In 1898, Schurman persuaded the State Legislature to found the first forestry college in North America, the New York State College of Forestry.[10] The College undertook to establish a 30,000-acre (120 km2) demonstration forest in the Adirondacks, funded by New York State.[11] However, the plans of the school's director Bernhard Fernow for the land drew criticism from neighbors, and Governor Benjamin B. Odell vetoed the 1903 appropriation for the school. In response, Cornell closed the school.[12] Subsequently, in 1911, the State Legislature established a New York State College of Forestry at Syracuse University, and the remains of Cornell's program became the Department of Natural Resources in its Agriculture College in 1910.[10] The State later followed the same model to establish a state college of ceramics at Alfred University.

International career

He was chairman of the First United States Philippine Commission in 1899, and wrote (besides a part of the official report to Congress) Philippine Affairs--A Retrospect and an Outlook (1902). With J. E. Creighton and James Seth he founded in 1892 The Philosophical Review. He also wrote Kantian Ethics and the Ethics of Evolution (1881); The Ethical Import of Darwinism (1888); Belief in God (1890), and Agnosticism and Religion (1896).

The cornerstone of the Shanghai American Club laid by Schurman in 1924
The cornerstone of the Shanghai American Club laid by Schurman in 1924

Schurman served as United States Ambassador to Greece in 1912–13, Minister to China between 1921 and 1925, and then as Ambassador to Germany between 1925 and 1929, a position twice previously held by Cornell's first president Andrew Dickson White. In 1917 Schurman was appointed honorary chairman of the American Relief Committee for Greeks of Asia Minor, an organization which provided humanitarian relief to Ottoman Greeks during the Greek genocide. He retired to Bedford Hills, New York in 1930.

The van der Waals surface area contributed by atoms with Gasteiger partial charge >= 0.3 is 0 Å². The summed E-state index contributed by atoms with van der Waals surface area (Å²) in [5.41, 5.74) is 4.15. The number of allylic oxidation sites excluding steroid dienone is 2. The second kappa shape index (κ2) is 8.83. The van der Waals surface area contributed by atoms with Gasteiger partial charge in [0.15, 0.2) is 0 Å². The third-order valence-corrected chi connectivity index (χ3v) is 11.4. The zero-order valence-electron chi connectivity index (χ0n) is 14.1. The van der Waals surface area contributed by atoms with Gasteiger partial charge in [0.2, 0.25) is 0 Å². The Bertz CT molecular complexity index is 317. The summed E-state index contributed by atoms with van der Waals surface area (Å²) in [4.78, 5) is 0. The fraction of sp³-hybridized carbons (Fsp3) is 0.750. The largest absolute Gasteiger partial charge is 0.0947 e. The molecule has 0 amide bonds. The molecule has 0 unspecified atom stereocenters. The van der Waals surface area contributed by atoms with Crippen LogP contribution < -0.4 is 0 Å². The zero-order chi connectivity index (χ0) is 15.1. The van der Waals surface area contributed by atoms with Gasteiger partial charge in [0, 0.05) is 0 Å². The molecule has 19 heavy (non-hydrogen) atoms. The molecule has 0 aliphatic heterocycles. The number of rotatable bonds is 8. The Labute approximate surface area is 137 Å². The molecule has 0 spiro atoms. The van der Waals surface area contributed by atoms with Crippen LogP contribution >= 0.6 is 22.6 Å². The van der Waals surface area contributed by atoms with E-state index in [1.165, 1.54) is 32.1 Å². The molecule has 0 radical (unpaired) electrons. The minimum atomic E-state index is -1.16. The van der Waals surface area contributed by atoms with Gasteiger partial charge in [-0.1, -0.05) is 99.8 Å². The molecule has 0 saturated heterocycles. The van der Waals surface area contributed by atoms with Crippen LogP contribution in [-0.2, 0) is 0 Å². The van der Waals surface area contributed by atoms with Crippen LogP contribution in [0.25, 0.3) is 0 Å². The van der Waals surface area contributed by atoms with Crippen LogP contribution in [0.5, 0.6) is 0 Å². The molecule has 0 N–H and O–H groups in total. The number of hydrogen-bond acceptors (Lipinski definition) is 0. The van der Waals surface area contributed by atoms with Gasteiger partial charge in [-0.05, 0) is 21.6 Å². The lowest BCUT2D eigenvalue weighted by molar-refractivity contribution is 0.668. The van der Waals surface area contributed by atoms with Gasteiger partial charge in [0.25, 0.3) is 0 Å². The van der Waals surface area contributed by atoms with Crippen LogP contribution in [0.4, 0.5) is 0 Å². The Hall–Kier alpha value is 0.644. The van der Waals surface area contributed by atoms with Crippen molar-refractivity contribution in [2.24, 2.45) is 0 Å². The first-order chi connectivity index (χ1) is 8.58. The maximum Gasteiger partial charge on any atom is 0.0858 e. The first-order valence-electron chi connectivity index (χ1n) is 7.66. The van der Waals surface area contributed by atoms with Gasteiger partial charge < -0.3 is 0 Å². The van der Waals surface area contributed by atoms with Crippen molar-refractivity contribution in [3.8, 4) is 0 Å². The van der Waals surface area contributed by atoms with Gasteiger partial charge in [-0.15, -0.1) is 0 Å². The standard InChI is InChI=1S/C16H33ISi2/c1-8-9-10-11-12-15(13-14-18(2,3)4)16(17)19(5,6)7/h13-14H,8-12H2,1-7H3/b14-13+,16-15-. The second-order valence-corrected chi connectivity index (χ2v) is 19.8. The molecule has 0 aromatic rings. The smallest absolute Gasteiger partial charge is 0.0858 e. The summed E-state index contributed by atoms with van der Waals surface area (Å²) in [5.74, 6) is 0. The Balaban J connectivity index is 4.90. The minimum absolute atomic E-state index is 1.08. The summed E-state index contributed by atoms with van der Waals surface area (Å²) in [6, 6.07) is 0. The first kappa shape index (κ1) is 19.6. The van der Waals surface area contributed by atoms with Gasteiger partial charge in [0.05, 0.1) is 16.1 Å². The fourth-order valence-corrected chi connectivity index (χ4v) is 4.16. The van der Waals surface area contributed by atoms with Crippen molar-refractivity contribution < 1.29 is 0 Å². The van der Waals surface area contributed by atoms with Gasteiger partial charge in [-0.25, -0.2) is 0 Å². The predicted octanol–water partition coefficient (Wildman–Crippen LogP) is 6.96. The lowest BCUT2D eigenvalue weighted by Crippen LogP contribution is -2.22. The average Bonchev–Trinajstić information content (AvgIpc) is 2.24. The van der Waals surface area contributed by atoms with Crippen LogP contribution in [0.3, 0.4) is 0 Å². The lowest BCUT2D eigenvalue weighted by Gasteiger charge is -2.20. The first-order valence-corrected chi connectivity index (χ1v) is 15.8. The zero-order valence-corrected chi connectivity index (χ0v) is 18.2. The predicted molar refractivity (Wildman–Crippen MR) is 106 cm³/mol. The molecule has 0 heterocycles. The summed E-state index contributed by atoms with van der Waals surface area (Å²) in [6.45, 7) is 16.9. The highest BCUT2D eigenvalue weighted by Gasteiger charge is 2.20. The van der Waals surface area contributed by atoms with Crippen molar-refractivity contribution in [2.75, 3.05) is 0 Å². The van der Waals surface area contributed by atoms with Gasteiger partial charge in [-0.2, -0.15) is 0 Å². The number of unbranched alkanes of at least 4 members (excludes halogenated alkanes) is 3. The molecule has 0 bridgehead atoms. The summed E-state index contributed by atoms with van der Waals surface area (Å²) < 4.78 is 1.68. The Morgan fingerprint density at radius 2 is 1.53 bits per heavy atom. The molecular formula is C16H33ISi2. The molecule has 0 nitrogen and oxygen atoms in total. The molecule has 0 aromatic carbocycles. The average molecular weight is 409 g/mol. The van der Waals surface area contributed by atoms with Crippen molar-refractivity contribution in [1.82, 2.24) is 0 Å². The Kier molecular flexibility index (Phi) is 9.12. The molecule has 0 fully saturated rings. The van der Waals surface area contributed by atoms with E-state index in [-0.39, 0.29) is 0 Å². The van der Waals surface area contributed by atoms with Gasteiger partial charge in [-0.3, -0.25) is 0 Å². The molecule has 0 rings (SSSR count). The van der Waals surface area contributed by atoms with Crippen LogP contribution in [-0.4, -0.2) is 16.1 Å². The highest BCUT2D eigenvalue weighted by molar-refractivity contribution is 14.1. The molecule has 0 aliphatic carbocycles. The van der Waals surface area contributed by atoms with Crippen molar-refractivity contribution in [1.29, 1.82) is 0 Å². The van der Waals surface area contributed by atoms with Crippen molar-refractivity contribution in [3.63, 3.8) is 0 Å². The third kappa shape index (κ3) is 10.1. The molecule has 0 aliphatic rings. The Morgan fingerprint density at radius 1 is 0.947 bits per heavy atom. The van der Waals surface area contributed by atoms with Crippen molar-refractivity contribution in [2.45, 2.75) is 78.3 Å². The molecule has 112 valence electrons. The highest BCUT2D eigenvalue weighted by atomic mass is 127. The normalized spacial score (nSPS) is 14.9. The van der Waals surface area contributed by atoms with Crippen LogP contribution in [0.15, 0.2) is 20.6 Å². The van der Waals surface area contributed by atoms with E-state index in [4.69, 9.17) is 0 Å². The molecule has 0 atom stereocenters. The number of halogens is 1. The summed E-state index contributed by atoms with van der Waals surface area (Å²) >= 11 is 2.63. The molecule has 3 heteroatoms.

In 1960, Cornell named the administrative wing of its veterinary school Jacob Gould Schurman Hall in his honor.[13]


  1. ^ "Jacob G. Schurman Is Dead Here at 88". The New York Times. August 13, 1942. p. 19.
  2. ^ a b "President Schurman of Cornell" (PDF). The New York Times. October 2, 1898.
  3. ^ Burns, Steven (July 1, 1996). "Ethics and Socialism: Tensions in the Political Philosophy of J. G. Schurman". Journal of Canadian Studies. via HighBeam (subscription required). Archived from the original on September 11, 2016. In 1874, after leading his class during two years of studies at Acadia College (now University) in Wolfville, Nova Scotia, he won the Gilchrist Scholarship for study at the University of London in a nationwide competitive examination.
  4. ^ The National magazine: an illustrated monthly. Bostonian Publishing Company. 1922. pp. 330–.
  5. ^ "Significance of Schurman's Visit, Noted Educator to Deliver Lecture at Tabernacle Sunday Afternoon". Deseret Evening News. December 18, 1908.
  6. ^ Profile, The Philosophical Review, volume 1 (1892).
  7. ^ "University intelligence". The Times (36711). London. March 10, 1902. p. 11.
  8. ^ "Inaugurating the Presidents". Retrieved February 1, 2010.
  9. ^ "History and Archives of the Cornell University College of Veterinary Medicine". Archived from the original on February 27, 2010. Retrieved February 1, 2010.
  10. ^ a b "Department History". Archived from the original on October 7, 2007. Retrieved March 7, 2010.
  11. ^ Donaldson, Alfred Lee (1921). A history of the Adirondacks, Volume 2. Century Co. pp. 202–207. Retrieved March 7, 2010.
  12. ^ "Cornll School of Forestry Suspended.; Action Followed Failure of State to Provide Means for Its Support". New York Times. June 18, 1903. Retrieved September 5, 2009.
  13. ^ "Cornell Honors Former Head". The New York Times. April 26, 1960. p. 40.


Further reading

External links

Academic offices
Preceded by
Charles Kendall Adams
President of Cornell University
Succeeded by
Livingston Farrand
Government offices
Preceded by
Newly created
President of the Schurman Commission
(First Philippine Commission)

March 4, 1899–March 16, 1900
Succeeded by
William Howard Taft
(Taft Commission)
Diplomatic posts
Preceded by
George H. Moses
United States Minister to Greece
Succeeded by
George F. Williams
Preceded by
Paul Reinsch
United States Envoy to the Republic of China
Succeeded by
John MacMurray
Preceded by
Alanson B. Houghton
United States Ambassador to Germany
Succeeded by
Frederic M. Sackett
This page was last edited on 29 April 2020, at 20:20